Companion gardening isn’t exactly a social gathering, but it could be depending on how you look at it. In fact, the theory of companion planting does suggest compatibility between certain plants. Squash and nasturtium are friends, and so are tomatoes and basil. Companion planting also covers insect repellent characteristics of certain flowers.
From ancient folklore, the practice of companion planting is all but lost. There are really too many variables to lend credibility to this old time belief. A person may even go so far as to label it superstition. Amish folks use this method, and so do some older gardening buffs.
For the moment, however, say this theory is true. How did the first gardeners learn about companion gardening? Did they have spirits and divas to enlighten them?
For me, arranging a garden with repellent flowers, and using a buddy system has somehow accompanied the good fortune of many gardens with very few insect problems. (Knock on wood and see resource below)
As nature would have it, many insects have a scavenger role in the outdoor world. Creepy-crawly pests generally gravitate toward plants that are already unhealthy. They know it before you do. Starting the garden right, keeping it chemical free and well nourished is key.
Hygiene is important. Leaving dead brush or dead plants scattered about is a no-no. Bugs will set up housekeeping under these. Debris such as pop cans or seed packets encourage fungi to move in with the creeping little critters.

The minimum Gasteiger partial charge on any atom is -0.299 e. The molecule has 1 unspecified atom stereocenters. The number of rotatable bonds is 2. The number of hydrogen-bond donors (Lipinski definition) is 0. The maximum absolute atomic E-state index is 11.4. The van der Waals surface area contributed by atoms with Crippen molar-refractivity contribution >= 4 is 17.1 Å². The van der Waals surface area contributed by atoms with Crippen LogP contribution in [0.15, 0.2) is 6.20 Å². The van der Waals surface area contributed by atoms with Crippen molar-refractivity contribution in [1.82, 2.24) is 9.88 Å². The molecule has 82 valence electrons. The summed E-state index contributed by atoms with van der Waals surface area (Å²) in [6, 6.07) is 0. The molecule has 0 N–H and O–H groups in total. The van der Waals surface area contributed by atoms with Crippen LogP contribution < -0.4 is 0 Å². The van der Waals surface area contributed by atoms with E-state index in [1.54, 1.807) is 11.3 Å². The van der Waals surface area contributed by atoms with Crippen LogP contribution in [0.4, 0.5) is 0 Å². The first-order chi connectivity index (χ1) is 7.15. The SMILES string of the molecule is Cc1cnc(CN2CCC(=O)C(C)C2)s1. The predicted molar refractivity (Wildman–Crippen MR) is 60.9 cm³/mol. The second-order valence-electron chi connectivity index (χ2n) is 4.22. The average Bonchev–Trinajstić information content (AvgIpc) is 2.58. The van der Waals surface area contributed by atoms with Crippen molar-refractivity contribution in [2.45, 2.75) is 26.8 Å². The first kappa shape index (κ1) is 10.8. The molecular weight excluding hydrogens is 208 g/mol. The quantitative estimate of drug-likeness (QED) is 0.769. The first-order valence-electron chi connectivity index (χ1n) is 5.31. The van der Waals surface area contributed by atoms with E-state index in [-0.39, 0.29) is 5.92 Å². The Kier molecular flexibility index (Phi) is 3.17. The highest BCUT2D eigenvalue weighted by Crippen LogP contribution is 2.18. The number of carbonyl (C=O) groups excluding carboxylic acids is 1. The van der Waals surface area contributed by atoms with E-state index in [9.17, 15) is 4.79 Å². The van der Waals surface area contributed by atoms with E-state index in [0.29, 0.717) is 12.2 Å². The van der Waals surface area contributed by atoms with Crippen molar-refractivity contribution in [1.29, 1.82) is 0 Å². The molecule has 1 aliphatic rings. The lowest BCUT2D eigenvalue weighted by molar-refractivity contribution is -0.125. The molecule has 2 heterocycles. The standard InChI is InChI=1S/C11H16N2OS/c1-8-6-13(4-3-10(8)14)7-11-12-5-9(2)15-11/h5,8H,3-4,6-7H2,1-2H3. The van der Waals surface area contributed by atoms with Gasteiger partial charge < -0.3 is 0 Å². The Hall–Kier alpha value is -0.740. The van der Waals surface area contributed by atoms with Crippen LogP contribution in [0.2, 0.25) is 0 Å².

Keeping the soil turned keeps undesirable growth at a disadvantage. Here is where machines may come into the picture. A handy rototiller turns up weeds much faster than people can. However, the motor noise might upset the garden spirits.
The best thing to do for these cosmic creatures is to leave a sacred piece of the ground exclusively for them. When left undisturbed, the special ground provides a place for toads to live and raise a family. Toads help with insects intending to set up camp in the garden.
The first time I created a sacred space for devas. A small board with one end resting on an old brick made a nice lean-to home for a small toad. Then I noticed he had a companion. Shortly after, I took another peak and they were conjoined – one on top of the other with happy expressions I thought I saw in their eyes.
Rodale, a pioneer of organic gardening, says to leave a few weeds growing in the garden to help drainage. Leaving a few behind is o.k. If pigweed, or lambs quarters become gangly, take of the seed heads off. This can help limit the quantity of potential weeds. The worst weed is the dandelion, as it gives off gases that are noxious to the neighboring plant.